Some seniors with dementia, especially those in the later stages, demonstrate challenging behaviors such as outbursts. When this happens, it’s important for family members and caregivers to remember it isn’t their loved ones speaking—it’s the voice of dementia. With the deterioration of cognitive function, a senior with dementia has difficulty recognizing his or her needs, understanding how to meet them, and communicating. Outbursts may also be triggered by pain, physical discomfort, medication side effects, hallucinations, and boredom. Sometimes aggressive behavior is prompted by feeling rushed, afraid, or confused. Understanding the cause of an outburst is the first step toward resolving it. Here’s some advice for how to handle the storms that arise.
Aggressive Speech or Actions
Reflect on what happened just prior to the blow-up. Was something said that triggered the upset? Did the environment suddenly change, becoming too hot or cold? If you can determine the cause, the answer may naturally follow. If you can’t, try these suggestions:
- Get your loved one’s attention. Address him or her by name. It also helps to eliminate distractions, such as those caused by a radio, TV, or other loud sounds.
- Position yourself at an even level with your loved one and maintain eye contact.
- Ask your loved one if he or she is in pain. If so, try to address the source.
- Although it’s challenging, try to speak in a calm and reassuring manner. Use non-threatening facial expressions and body language. Smile if you can.
- If the behavior isn’t harmful, try accommodating it. For example, if your loved one insists on hoarding things in her pockets, just let it go until day’s end.
- Try shifting to another activity that will reduce anxiety. If your loved one finds touch soothing, stroke his or her arm. Put on favorite music he or she enjoys.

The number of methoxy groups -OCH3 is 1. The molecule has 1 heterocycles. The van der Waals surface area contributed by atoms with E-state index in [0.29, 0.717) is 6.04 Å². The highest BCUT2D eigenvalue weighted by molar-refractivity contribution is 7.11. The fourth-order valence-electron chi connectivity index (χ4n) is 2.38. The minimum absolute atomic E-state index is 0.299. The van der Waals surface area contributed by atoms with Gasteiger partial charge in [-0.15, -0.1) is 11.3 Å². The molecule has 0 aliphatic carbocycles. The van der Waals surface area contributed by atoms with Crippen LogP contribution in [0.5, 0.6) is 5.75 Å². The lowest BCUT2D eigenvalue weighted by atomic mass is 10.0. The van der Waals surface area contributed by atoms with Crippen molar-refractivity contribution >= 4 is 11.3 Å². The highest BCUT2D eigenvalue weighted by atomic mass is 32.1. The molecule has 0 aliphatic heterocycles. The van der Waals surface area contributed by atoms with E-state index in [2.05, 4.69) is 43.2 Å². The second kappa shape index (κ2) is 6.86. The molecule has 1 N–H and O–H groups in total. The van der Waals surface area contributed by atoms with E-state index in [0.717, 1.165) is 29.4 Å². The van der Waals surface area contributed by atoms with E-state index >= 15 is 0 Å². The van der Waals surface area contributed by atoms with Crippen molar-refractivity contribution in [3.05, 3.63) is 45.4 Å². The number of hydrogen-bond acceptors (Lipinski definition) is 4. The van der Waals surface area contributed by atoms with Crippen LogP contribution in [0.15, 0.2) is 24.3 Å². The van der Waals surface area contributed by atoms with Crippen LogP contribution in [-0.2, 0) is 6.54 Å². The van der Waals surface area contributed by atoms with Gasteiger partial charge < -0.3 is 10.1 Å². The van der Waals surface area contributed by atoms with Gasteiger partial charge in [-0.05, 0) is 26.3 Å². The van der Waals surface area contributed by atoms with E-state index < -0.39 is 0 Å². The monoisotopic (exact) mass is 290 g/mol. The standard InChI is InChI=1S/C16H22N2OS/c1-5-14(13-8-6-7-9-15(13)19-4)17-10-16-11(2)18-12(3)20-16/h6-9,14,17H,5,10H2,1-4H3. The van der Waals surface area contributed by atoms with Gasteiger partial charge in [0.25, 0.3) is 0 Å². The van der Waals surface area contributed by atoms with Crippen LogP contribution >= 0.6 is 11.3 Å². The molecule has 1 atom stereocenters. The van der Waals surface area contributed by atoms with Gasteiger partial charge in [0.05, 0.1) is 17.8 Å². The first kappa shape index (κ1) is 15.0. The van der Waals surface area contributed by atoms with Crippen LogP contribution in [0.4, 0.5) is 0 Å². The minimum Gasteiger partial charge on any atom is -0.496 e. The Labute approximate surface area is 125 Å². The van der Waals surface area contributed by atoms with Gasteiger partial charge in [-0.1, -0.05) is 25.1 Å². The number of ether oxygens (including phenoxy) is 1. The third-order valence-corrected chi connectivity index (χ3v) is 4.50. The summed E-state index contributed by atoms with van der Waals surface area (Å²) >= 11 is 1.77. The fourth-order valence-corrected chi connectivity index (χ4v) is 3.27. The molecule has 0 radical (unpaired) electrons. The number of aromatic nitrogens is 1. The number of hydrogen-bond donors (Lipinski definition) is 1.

Symptoms such as agitation, confusion, anger, and frustration are common in elderly people with dementia. Dementia can be challenging for seniors to manage, but they can maintain a higher quality of life with the help of professional dementia care. Clearwater seniors can benefit greatly from the Cognitive Therapeutics Method (CTM), an activities-based program designed to promote cognitive health and delay the onset of dementia. CTM is included at no additional charge with any of the in-home care plans provided by Home Care Assistance.
Confusion Regarding People, Time, or Place
Seniors with dementia may not recognize other people, even family members and close friends. They may also be mistaken about the time, date, or year or fail to understand where they are. Sometimes, seniors with memory impairment also experience confusion related to the purpose of an object, such as a fork. Try to reorient your loved one by doing the following:
- Introduce yourself or other people your loved one doesn’t recognize.
- Gently remind your loved one of the time and day. Show him or her a clock or calendar.
- Tell your parent where he or she is.
- Try to rule out sensory deficits as the cause of confusion. Make sure your loved one is wearing his or her hearing aids or eyeglasses.
- For confusion about how to use an item, you can demonstrate or explain the purpose.
- Endeavor to maintain a regular routine. Knowing what to expect can prevent confusion.
The cognitive challenges that accompany dementia often leave aging adults unable to manage everyday tasks, which puts their safety and health at risk. If your senior loved one has been diagnosed with a serious condition and needs help with tasks like meal prep, transportation, bathing, and grooming, reach out to Home Care Assistance, a leading provider of home care service families can trust. We also offer comprehensive care for seniors with dementia, Alzheimer’s, and Parkinson’s.
Disorientation and memory loss can spark suspicion. There may be an accusation of theft or intent to harm. If this happens:
- Try to not take it personally. Remind yourself it’s the disease talking.
- Avoid arguing or trying to prove innocence. Let delusions and misstatements go by unchallenged.
- Use validation by saying “I understand you’re upset.” If an object is misplaced, say “I’ll help you find what’s missing.” If your loved one feels offended, reply with “I love you very much.”
- If items are routinely lost, keep a supply of backups.
Caring for a loved one with dementia is a challenging task for anyone. The responsibilities can sometimes feel overwhelming, but help is available. Seniors can face a variety of age-related challenges. Though some families choose to take on the caregiving duties, there may come a time when they need a trusted Clearwater in-home care provider. Families sometimes need respite from their duties so they can focus on their other responsibilities, and some seniors need around-the-clock assistance that their families are not able to provide. Home Care Assistance is here to help. Contact one of our experienced Care Managers today at (727) 330-7862 to learn more about our reliable in-home care services.